Film scores

Soundtrack review: Princesas (Alfonso de Villalonga – 2005)

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On the Caldera release for Alfonso de Villalonga’s score for “Transsiberian” there’s also his score for the 2005 Spanish film “Princesas”. The story about the friendship and struggles of two prostitutes won numerous awards in Spain and, as it turns out, I knew a piece of music from its soundtrack: the wonderful theme “Me lliaman Calle” by Manu Chao. I love that song.

The first cue of the score reminds me of Gustavo Santaolalla’s darker scores. “Spilled coffee” has the same sombre string arrangement that spells sadness. I get a vision of a character with a hard life and very little hope. Things look a little brighter in the next track “Cuchillos” which introduces the piano. I like the use of the cello in “Hotel”. The composer doesn’t need more than that cello and a slow piano to convey emotions and give a sensation of hardship.

“Maltradata” has a slower rhythm than I imagined. It doesn’t sound shocking or brutal. It sounds sad and melancholic as if it was something usual for the character. I get the feeling that this is nothing new. The tender piano strokes also surprise me in this cue because the title suggested a whole different thing. Towards the end it gets almost jazzy and reflective.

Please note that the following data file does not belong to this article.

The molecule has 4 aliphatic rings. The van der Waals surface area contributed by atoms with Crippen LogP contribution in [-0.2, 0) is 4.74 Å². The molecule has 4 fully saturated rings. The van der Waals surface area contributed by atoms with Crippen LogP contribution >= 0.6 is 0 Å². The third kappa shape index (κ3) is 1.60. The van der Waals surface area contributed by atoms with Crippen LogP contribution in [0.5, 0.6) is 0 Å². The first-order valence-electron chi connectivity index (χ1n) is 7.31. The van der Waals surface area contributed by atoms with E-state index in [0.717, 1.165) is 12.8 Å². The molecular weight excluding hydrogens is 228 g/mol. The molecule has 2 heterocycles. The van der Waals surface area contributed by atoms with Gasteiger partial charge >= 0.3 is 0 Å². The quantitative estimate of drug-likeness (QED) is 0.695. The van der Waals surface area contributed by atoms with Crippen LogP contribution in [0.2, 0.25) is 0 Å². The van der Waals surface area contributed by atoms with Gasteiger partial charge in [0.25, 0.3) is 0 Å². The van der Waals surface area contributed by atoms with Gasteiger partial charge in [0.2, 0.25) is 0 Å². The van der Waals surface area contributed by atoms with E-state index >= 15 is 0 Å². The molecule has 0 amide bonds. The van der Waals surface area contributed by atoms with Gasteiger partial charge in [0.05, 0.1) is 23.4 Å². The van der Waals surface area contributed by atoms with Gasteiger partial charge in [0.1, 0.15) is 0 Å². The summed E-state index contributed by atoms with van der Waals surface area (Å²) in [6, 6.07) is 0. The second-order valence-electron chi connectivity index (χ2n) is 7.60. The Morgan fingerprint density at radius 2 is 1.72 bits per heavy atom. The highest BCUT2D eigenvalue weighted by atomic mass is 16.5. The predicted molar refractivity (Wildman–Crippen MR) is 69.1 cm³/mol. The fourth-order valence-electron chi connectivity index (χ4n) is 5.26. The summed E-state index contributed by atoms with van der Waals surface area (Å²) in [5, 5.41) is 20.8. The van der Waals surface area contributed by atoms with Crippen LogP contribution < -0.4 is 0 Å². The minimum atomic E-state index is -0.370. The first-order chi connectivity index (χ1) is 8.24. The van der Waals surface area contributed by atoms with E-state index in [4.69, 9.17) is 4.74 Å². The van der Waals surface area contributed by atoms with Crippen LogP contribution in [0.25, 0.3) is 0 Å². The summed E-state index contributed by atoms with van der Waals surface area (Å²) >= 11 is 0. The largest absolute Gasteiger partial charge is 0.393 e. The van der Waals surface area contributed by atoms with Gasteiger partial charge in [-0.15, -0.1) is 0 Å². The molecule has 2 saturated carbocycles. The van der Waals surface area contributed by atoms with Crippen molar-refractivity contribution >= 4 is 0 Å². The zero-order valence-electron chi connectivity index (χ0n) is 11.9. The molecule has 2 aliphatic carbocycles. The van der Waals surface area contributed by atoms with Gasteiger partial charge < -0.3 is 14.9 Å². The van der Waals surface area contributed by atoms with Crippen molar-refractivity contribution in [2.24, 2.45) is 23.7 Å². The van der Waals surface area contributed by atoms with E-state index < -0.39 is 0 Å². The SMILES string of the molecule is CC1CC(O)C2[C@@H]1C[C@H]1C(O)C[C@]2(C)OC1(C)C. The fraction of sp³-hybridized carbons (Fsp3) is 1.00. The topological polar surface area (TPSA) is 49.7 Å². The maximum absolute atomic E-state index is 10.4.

“Cuento” is the main theme of the movie I guess because it appears in six different versions with different instrument solos. The original version is warm and tender. Same with the next track “Voluntario” which is a simple solo guitar musing and I always love a piece like this one. There’s something about them that gets to me and I get never dismiss a cue like this. “Voluntario” strikes a chord with me. The mood continues with the “Mar” version of the main theme and I am beginning to realize what I’ll be left with once this score is over. Even if I might not return to it in the future I will definitely mark this as one of the most honestly tender scores I have heard. The composer does a great job of setting this atmosphere and making us care.

I also like the revolt at the end of “Analisis”. This is the thing with “Princesas”. I like bits and pieces but I am struggling to separate them from the rest. The music seems a little too slow for me a times and I need to pay a lot of attention to it. I imagine the ones who saw the movie can establish a better connection with this score.

Cue rating: 73 / 100

Total minutes of excellence: 2 / 23

Album excellence: 9%

Highlight:

Voluntario

About the author

Mihnea Manduteanu

I have been listening to film music for 25 years and writing about it since 2014. I've written over 1000 reviews and I can't imagine myself doing anything else. I am also a member of IFMCA (International Film Music Critics Association).

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